If you told me when I was 20 that checking the rising temperature of a pile of leaves would be the highlight of my day, I would probably have said “shoot me now.” But it has happened and I don’t regret it. Geeking out on the insanely intricate and intelligent processes of plant biology brings me serious joy. Depression and anxiety fighting type joy. This crazy world temporarily seems to make sense kind of joy.
Leaf composting is just such a process. When trees drop their leaves, they decompose and the nutrients they contain are returned to the soil. The soil in turn is made both nutrient rich for the tree to feed on but also for a host of micro-organisms that live in the soil and magically do all kinds of good things for it. Think worms and vermicomposting times a million. Mother Nature ain’t no dummy.
All that lovely flavor and nutrition you get from your vegetables comes directly from the complexity of your soil. The more you feed the soil, the happier everything is. Fertilizers, even organic ones, feed plants but they don’t feed the soil. So it delivers what is necessary to produce fruits but it doesn’t necessarily deliver everything it needs to be scrumptious or disease and pest resistant. Compost feeds your soil and the richer it is the more tasty your vegetable are but also the stronger they are to resist the bad things that come along. Of course, nothing in organic gardening is foolproof but from what I’ve gathered so far, focusing on complex soil is the best shot you have. I am trying to depend solely on compost, vermicomposting, cover crops and enriched mulch to keep my soils and plants happy. I’ll post on the rest of these practices soon.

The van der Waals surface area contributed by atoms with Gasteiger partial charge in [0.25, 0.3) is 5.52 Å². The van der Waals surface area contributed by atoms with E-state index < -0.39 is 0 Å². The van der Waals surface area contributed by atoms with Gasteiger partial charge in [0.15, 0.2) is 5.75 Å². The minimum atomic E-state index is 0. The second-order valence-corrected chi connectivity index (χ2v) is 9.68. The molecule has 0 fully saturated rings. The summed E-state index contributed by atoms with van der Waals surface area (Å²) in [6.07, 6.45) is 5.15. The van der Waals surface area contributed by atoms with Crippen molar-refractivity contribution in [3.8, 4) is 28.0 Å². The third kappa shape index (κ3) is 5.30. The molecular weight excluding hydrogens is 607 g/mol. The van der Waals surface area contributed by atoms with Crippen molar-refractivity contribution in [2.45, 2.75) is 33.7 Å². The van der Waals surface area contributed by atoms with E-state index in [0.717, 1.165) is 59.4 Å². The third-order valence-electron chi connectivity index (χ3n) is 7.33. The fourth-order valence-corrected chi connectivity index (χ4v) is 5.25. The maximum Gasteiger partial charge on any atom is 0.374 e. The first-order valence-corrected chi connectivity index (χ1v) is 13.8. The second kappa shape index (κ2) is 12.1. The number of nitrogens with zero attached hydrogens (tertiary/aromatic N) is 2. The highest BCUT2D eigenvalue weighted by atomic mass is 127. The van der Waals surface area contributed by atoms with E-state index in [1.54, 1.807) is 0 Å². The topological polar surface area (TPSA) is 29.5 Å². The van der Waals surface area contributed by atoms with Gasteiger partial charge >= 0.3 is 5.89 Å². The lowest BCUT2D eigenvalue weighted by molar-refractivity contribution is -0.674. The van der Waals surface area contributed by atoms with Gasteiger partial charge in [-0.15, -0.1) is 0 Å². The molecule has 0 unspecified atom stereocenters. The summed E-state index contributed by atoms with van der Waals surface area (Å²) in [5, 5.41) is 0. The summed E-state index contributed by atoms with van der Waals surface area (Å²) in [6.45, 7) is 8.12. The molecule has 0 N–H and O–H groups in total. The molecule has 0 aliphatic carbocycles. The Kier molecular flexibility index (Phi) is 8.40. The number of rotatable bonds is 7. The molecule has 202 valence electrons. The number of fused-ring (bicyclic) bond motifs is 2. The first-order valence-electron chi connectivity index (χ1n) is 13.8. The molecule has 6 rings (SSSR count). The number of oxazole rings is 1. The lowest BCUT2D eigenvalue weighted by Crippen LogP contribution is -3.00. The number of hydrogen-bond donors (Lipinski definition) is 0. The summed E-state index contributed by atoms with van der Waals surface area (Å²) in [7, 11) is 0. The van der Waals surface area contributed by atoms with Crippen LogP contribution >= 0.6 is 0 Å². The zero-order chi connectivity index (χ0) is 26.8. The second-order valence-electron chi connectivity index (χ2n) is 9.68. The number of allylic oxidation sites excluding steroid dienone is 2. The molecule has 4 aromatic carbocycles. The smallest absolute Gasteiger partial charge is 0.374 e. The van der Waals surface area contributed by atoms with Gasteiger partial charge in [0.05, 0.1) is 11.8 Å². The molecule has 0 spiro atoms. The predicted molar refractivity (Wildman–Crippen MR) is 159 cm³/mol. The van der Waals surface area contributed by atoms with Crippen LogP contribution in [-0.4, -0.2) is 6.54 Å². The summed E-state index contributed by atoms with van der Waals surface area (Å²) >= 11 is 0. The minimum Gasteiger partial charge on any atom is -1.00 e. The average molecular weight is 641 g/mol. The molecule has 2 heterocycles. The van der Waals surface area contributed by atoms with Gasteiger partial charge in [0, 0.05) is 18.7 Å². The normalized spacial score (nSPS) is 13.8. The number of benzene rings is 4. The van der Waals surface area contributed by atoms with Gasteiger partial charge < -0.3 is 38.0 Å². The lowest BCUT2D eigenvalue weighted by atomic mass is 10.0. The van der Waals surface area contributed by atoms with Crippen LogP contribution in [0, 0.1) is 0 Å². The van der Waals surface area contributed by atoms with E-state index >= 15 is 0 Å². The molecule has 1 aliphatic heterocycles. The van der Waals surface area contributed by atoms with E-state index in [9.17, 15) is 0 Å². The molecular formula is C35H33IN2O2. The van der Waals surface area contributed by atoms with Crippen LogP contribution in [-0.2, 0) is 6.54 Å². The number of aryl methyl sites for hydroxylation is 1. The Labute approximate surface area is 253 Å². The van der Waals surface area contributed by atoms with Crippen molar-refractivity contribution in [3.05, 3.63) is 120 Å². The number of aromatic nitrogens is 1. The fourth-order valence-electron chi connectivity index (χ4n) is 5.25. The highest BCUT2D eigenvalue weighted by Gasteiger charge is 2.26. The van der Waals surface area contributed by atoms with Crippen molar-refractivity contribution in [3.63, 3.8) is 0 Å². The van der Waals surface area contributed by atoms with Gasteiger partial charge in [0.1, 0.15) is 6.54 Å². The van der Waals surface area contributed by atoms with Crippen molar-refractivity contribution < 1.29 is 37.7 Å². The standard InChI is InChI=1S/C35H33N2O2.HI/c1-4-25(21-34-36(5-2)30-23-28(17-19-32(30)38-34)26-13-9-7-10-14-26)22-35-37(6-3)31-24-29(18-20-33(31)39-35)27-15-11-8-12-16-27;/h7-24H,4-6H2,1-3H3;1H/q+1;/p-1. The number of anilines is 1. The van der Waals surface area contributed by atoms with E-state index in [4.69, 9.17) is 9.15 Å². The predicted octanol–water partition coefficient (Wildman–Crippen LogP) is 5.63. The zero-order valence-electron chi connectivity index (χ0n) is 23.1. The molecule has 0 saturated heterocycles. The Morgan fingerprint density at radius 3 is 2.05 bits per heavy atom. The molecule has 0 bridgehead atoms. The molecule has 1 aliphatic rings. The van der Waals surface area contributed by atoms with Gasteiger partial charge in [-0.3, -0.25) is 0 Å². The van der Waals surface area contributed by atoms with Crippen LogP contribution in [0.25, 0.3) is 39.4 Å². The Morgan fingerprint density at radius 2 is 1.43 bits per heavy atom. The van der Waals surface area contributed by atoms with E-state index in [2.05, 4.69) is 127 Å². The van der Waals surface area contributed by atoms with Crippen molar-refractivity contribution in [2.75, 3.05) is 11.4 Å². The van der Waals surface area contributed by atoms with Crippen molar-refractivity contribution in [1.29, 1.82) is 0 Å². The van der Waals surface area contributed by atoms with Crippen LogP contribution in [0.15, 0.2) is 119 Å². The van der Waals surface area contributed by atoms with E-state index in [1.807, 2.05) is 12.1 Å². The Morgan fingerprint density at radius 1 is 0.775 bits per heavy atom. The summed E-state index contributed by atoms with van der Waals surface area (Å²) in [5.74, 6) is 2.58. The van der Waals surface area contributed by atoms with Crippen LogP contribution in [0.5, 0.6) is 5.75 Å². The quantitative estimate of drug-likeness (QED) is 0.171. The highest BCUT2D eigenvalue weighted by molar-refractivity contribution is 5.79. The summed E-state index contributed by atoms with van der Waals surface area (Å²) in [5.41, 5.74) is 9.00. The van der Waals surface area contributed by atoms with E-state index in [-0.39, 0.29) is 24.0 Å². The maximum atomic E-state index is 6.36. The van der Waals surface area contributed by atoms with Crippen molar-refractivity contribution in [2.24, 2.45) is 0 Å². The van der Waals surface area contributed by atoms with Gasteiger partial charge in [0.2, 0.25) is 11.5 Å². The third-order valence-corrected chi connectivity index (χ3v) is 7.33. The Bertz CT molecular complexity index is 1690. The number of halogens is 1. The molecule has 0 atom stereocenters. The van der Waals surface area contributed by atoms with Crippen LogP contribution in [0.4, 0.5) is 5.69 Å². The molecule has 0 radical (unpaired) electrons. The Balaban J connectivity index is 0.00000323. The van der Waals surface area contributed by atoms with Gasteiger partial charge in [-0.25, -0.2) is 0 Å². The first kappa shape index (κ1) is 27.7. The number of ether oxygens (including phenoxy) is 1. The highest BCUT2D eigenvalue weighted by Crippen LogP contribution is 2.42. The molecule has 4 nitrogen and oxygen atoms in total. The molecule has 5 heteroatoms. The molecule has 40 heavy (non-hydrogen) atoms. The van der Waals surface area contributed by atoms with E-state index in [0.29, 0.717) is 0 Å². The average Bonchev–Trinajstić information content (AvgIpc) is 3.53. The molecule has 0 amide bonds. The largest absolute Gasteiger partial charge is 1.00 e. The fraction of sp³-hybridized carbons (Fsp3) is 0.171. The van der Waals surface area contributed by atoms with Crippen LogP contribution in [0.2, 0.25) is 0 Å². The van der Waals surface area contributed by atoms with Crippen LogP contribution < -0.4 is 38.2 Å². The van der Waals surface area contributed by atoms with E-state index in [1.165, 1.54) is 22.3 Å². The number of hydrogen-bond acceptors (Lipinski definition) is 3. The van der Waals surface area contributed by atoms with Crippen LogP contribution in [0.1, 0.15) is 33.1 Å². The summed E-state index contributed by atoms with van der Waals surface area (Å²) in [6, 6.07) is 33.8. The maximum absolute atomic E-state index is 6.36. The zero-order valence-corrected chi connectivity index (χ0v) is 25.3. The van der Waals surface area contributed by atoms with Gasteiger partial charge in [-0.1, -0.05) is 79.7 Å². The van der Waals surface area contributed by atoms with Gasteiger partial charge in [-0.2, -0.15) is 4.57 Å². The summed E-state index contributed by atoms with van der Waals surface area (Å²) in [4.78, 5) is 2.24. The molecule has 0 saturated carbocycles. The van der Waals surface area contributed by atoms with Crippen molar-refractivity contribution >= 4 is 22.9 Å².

As for leaf composting, at it’s most simple you can create a 4×4 pile of dry leaves, wet it down from time to time to keep it moist, and in time you will have gorgeous, rich compost. This takes several months depending on where you live. If you have cold winters and won’t be planting a garden for awhile this might be the easiest option and the compost will ready for you in the spring. Here in Southern California where we have a longer growing season, I want to speed up the process so I always have good compost available and can avoid having to buy expensive, lower quality options. So, I’m going for hot composting where I can hopefully create dark crumbly compost in a couple of months.
Hot composting is when you balance different materials and conditions to raise the activity level of beneficial bacteria that speed decomposition. Anything between 100 and 150 degrees is considered hot composting. The ideal temperature is around 140 to keep things moving quickly but hotter than 150 and the beneficial bacteria may die off defeating the purpose of retaining the heat. Google hot composting and you can lose an afternoon on the various approaches but since I am trying to do everything as easily as possible, this is the approach I settled on.
How to Hot Compost Leaves:
- Collect enough dry leaves to produce a 4’x4′ pile. You can also do this in stages as you collect enough materials and build the layers of your your pile one at a time. I got a couple of Geobins from Amazon to make the piles neat and easier to manage.
- Collect coffee grounds. Call Starbucks or your local coffee shop in the morning and ask them to save their used coffee grounds for you to pick up at the end of the day. I usually get about 10-15 lbs each time. You’ll need about 30 lbs total for the bin. Sometimes the baristas are thoroughly confused by this request but if you don’t mind the inconvenience of seeming like a crazy person it is well worth the effort and they get used to you after a while.